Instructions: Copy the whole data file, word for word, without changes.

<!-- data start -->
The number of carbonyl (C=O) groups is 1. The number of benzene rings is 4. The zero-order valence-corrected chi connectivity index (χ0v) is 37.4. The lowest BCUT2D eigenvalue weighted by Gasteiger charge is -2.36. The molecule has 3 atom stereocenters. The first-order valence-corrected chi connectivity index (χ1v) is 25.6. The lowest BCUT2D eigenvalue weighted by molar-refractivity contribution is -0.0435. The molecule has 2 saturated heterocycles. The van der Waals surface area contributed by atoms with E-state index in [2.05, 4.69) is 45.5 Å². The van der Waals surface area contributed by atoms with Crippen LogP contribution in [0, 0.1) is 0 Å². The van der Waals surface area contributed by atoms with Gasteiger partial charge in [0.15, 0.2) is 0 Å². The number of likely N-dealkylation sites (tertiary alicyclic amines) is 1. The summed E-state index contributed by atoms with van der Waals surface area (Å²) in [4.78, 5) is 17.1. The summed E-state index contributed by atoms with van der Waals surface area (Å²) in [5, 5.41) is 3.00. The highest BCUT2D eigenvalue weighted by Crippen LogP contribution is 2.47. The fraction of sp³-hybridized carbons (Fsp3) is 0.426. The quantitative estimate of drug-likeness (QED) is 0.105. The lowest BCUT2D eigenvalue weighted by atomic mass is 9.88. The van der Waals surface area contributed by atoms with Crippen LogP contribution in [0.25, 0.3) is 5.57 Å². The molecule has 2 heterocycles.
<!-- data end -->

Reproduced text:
The number of carbonyl (C=O) groups is 1. The number of benzene rings is 4. The zero-order valence-corrected chi connectivity index (χ0v) is 37.4. The lowest BCUT2D eigenvalue weighted by Gasteiger charge is -2.36. The molecule has 3 atom stereocenters. The first-order valence-corrected chi connectivity index (χ1v) is 25.6. The lowest BCUT2D eigenvalue weighted by molar-refractivity contribution is -0.0435. The molecule has 2 saturated heterocycles. The van der Waals surface area contributed by atoms with E-state index in [2.05, 4.69) is 45.5 Å². The van der Waals surface area contributed by atoms with Crippen LogP contribution in [0, 0.1) is 0 Å². The van der Waals surface area contributed by atoms with Gasteiger partial charge in [0.15, 0.2) is 0 Å². The number of likely N-dealkylation sites (tertiary alicyclic amines) is 1. The summed E-state index contributed by atoms with van der Waals surface area (Å²) in [4.78, 5) is 17.1. The summed E-state index contributed by atoms with van der Waals surface area (Å²) in [5, 5.41) is 3.00. The highest BCUT2D eigenvalue weighted by Crippen LogP contribution is 2.47. The fraction of sp³-hybridized carbons (Fsp3) is 0.426. The quantitative estimate of drug-likeness (QED) is 0.105. The lowest BCUT2D eigenvalue weighted by atomic mass is 9.88. The van der Waals surface area contributed by atoms with Crippen LogP contribution in [0.25, 0.3) is 5.57 Å². The molecule has 2 heterocycles.